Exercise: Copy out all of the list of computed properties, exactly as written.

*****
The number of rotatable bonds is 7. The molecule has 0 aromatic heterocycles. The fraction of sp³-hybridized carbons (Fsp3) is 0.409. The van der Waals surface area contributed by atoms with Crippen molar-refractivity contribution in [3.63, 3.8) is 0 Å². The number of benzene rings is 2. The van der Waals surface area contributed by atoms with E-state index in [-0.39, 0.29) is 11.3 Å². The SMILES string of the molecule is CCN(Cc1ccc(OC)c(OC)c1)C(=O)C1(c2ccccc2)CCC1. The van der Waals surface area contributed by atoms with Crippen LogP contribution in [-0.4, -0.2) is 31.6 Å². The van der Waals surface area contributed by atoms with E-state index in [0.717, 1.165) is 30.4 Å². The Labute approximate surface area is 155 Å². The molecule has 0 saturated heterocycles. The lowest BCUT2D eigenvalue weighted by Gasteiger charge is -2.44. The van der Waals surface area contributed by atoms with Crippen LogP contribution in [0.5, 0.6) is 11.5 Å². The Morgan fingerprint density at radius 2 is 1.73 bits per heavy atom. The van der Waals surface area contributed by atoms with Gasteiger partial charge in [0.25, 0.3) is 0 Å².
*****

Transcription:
The number of rotatable bonds is 7. The molecule has 0 aromatic heterocycles. The fraction of sp³-hybridized carbons (Fsp3) is 0.409. The van der Waals surface area contributed by atoms with Crippen molar-refractivity contribution in [3.63, 3.8) is 0 Å². The number of benzene rings is 2. The van der Waals surface area contributed by atoms with E-state index in [-0.39, 0.29) is 11.3 Å². The SMILES string of the molecule is CCN(Cc1ccc(OC)c(OC)c1)C(=O)C1(c2ccccc2)CCC1. The van der Waals surface area contributed by atoms with Crippen LogP contribution in [-0.4, -0.2) is 31.6 Å². The van der Waals surface area contributed by atoms with E-state index in [0.717, 1.165) is 30.4 Å². The Labute approximate surface area is 155 Å². The molecule has 0 saturated heterocycles. The lowest BCUT2D eigenvalue weighted by Gasteiger charge is -2.44. The van der Waals surface area contributed by atoms with Crippen LogP contribution in [0.5, 0.6) is 11.5 Å². The Morgan fingerprint density at radius 2 is 1.73 bits per heavy atom. The van der Waals surface area contributed by atoms with Gasteiger partial charge in [0.25, 0.3) is 0 Å².